The Electronic Patient Record (EPR)
Since the 1980s computers have increasingly become a part of our daily lives. Initially this was at work, but gradually they have become part of our home lives too. Now we don't even think about the computers that surround us: from mobile phones to the washing machine, in our cars, mobile music players, alarm clocks... what doesn't have a computer chip inside it these days?
So it was natural we should look to computers to help manage the enormous task of keeping our health records safely and accurately. The RCN plays an active role in advising on EPR systems at a national and local level.
What is the EPR?
What would you want from an electronic patient record? Let's start with the basics:
You want to get information about your patient, what care they have had in the past, where, by whom, etc. Electronic records have a lot to offer here, by giving you access to records from other parts of the service, letting you search for specific information, and much quicker than having to flick through paper notes. And you can read them.
Updating the record
You want to enter data about your own contribution to care. You want it to communicate this to others who need to know.
That's the least you would expect from a record system, but we could ask for more.
How might the EPR actually improve care?
Encouraging best practice
We can ensure our documentation is based on the latest and best practice standards.
Warning and prompting
Where something might be dangerous, the EPR system should warn us, for example an allergy or drug interaction. It could prompt us to take action, for example if something is overdue, or a referral to a specialist.
Helping us make decisions
The EPR can include links to evidence, educational resources or specific decision-support tools.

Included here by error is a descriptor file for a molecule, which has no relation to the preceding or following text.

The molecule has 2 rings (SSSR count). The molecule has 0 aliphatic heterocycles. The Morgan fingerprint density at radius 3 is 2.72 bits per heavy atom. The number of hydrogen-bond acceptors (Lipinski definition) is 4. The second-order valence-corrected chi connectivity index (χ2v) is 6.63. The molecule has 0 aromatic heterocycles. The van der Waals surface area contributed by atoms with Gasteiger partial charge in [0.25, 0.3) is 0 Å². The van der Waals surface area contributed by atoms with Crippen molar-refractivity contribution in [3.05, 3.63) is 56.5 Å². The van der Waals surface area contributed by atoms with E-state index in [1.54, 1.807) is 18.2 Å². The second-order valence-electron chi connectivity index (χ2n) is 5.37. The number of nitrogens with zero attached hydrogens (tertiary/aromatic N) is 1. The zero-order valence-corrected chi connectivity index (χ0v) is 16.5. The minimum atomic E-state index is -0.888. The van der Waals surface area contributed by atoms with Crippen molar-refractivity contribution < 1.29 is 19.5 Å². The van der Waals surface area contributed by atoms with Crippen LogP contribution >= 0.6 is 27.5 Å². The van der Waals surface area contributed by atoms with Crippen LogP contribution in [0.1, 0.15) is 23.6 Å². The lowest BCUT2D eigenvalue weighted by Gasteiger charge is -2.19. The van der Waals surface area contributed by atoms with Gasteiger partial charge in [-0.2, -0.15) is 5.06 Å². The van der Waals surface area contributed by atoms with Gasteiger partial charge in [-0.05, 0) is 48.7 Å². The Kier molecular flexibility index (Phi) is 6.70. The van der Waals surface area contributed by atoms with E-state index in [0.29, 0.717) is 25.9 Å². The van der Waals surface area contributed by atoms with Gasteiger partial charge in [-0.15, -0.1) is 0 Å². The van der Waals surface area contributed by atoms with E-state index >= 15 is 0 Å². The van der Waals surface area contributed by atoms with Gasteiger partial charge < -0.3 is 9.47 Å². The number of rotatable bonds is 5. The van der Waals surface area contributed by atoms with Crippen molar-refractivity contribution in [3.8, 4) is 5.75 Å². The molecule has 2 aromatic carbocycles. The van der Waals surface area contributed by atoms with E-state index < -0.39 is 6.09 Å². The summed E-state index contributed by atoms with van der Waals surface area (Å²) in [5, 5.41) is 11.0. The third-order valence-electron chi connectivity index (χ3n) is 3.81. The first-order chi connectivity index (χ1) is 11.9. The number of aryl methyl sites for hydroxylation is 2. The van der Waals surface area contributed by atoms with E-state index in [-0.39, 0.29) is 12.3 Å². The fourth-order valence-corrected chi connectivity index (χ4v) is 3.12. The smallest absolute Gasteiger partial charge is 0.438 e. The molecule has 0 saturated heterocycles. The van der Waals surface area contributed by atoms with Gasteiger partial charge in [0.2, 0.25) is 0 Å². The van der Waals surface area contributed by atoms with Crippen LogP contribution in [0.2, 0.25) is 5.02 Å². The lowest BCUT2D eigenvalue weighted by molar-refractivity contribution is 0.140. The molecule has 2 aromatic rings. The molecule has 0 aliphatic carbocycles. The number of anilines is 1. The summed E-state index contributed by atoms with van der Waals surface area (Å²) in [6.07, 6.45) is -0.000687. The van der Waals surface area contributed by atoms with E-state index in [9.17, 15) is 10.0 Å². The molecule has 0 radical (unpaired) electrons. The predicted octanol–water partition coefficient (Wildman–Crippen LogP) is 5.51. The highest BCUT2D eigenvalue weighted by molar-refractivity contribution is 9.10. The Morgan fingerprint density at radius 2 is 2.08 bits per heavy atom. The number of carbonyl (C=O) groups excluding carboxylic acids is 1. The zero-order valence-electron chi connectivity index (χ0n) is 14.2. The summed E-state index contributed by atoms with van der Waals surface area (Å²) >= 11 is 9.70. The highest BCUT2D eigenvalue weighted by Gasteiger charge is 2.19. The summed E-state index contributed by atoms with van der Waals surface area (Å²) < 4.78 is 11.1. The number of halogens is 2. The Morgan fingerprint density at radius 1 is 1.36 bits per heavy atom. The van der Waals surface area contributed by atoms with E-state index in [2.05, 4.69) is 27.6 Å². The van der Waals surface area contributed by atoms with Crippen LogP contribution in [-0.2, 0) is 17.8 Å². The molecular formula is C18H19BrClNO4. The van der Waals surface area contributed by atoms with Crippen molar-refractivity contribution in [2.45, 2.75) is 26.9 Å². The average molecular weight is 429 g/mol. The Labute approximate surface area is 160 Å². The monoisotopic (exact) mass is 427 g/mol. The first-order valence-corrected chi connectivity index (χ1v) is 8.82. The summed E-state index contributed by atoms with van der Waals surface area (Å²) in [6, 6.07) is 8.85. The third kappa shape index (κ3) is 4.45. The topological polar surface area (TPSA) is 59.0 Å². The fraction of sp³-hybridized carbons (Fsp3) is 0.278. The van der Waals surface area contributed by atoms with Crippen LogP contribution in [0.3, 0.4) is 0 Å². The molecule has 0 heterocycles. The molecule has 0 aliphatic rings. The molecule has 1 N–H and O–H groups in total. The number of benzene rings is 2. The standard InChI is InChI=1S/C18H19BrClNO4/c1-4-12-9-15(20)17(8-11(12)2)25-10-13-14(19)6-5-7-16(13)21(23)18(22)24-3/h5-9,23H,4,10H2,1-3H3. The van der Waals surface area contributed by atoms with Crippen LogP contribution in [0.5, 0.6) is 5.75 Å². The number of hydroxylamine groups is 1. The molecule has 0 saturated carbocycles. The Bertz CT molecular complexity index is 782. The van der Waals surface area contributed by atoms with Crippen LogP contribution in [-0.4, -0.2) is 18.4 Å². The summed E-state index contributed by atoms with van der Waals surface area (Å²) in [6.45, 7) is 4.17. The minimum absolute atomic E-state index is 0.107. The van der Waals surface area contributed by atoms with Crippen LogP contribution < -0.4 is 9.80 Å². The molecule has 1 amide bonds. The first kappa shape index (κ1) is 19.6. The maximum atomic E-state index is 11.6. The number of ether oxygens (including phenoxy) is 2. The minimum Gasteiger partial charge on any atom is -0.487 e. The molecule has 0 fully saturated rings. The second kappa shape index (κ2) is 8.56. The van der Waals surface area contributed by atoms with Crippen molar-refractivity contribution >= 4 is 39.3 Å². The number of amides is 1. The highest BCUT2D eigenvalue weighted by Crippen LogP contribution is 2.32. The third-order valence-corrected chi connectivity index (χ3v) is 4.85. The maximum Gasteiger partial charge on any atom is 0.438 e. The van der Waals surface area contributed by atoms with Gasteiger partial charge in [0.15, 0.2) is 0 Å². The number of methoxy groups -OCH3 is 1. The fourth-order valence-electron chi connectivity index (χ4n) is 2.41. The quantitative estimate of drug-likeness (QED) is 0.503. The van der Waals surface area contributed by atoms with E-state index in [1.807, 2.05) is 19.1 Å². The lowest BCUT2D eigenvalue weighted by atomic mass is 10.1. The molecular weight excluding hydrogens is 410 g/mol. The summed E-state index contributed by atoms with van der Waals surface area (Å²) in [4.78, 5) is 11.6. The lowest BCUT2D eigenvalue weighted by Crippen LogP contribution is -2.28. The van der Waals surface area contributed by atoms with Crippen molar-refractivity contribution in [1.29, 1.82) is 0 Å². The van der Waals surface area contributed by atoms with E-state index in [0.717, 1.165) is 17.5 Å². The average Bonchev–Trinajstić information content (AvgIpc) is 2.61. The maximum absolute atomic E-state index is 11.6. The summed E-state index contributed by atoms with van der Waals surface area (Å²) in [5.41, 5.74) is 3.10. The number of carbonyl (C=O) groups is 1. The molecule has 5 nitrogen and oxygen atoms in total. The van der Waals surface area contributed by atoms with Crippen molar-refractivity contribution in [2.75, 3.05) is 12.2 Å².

An EPR system that included all this, and was easy to use, would make a positive difference to patient care. It would be the hub for all the communication that goes on around a patient's care.
Please go to the eHealth Case Studies page for examples.
How far have we come?
While health care providers, information technology companies and governments are making progress with all the above, it has been slower than the optimistic predictions for electronic patient records back in the 1980s.
Progress has been patchy while the technology has developed at breakneck speed offering us more powerful and cheaper computers and other hardware, but our ability to use it has lagged behind.
What are the problems?
It might sound strange, but when you use a computer to do something, it makes you think about what you are doing, why and how you are doing it. If a paper form doesn't have space for something, you just write in the margin. If it's important you can write in red pen, you can write what you like or even draw pictures.
On a computer, you might have to choose from a list or tick a box. If you can type, it will be in a box. Of course, having the data in a more structured and predictable format makes it easier to process.
So, with paper systems, people can work around problems, whereas on the computer you may be confronted by them.
For the nursing workforce, there are also problems getting access to computers where and when you need to use them. Issues of confidentiality and security, training needs, organisational politics and scarce resources have to be addressed too - the EPR is not just as simple as putting computers into wards.
Change and the future
Underlying all this is the fact that health care is changing rapidly, and patients are increasingly expecting to be part of our 'system'. People attend health care not just with a collection of issues, symptoms or needs for care, but with a printout from a web site and the expectation that you'll know all about new approaches to care.
The EPR of the future must support the nurse-patient relationship, with shared decision-making, and patient access to their personal record and health information.
Designing and delivering effective EPR systems is quite a challenge, but it's also an opportunity: supporting better practice, new ways of working, better information on outcomes, and demonstrating the contribution which the nursing team make to health care.
The RCN is in agreement with a vision statement from the Royal College of Physicians which emphasises the importance of focusing the development of electronic patient records on supporting the care of the individual patient.
The case and the vision for patient-focussed records can be accessed from the Royal College of Physician's health informatics webpage.
The Royal College of General Practitioners' (RCGP) health informatics group webpage contains guidance documents on patient access to their electronic records.
The RCN is contributing to the RCGP led Shared Record Professional Guidance (SRPG) project. This will develop a set of professionally-led guidelines that considers the governance, medico-legal and patient safety consequences of Shared Electronic Patient Record (SEPR) systems in primary care.